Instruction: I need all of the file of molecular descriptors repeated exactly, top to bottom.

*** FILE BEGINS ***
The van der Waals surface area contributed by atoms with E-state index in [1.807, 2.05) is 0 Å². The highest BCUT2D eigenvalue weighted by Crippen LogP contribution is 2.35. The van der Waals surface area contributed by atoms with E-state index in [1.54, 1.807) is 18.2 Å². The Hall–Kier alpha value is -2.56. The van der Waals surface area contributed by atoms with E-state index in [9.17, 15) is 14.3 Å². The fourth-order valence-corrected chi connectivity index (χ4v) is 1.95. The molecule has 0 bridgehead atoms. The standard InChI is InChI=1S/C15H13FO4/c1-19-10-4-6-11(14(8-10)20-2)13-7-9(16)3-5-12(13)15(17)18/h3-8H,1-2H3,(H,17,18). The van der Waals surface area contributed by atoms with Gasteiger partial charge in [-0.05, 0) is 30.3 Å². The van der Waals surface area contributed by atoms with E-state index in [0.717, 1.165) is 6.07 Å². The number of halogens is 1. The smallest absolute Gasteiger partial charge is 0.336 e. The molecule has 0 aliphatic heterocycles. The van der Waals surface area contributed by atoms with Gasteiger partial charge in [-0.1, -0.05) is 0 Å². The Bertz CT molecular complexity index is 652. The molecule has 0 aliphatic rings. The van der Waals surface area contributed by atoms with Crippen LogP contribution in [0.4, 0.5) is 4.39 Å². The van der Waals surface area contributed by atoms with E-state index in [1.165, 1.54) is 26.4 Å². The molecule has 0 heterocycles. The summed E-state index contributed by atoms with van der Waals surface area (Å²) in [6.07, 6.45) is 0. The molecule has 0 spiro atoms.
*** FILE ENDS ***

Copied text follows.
The van der Waals surface area contributed by atoms with E-state index in [1.807, 2.05) is 0 Å². The highest BCUT2D eigenvalue weighted by Crippen LogP contribution is 2.35. The van der Waals surface area contributed by atoms with E-state index in [1.54, 1.807) is 18.2 Å². The Hall–Kier alpha value is -2.56. The van der Waals surface area contributed by atoms with E-state index in [9.17, 15) is 14.3 Å². The fourth-order valence-corrected chi connectivity index (χ4v) is 1.95. The molecule has 0 bridgehead atoms. The standard InChI is InChI=1S/C15H13FO4/c1-19-10-4-6-11(14(8-10)20-2)13-7-9(16)3-5-12(13)15(17)18/h3-8H,1-2H3,(H,17,18). The van der Waals surface area contributed by atoms with Gasteiger partial charge in [-0.05, 0) is 30.3 Å². The van der Waals surface area contributed by atoms with E-state index in [0.717, 1.165) is 6.07 Å². The number of halogens is 1. The smallest absolute Gasteiger partial charge is 0.336 e. The molecule has 0 aliphatic heterocycles. The van der Waals surface area contributed by atoms with Gasteiger partial charge in [-0.1, -0.05) is 0 Å². The Bertz CT molecular complexity index is 652. The molecule has 0 aliphatic rings. The van der Waals surface area contributed by atoms with Crippen LogP contribution in [0.4, 0.5) is 4.39 Å². The van der Waals surface area contributed by atoms with E-state index in [1.165, 1.54) is 26.4 Å². The molecule has 0 heterocycles. The summed E-state index contributed by atoms with van der Waals surface area (Å²) in [6.07, 6.45) is 0. The molecule has 0 spiro atoms.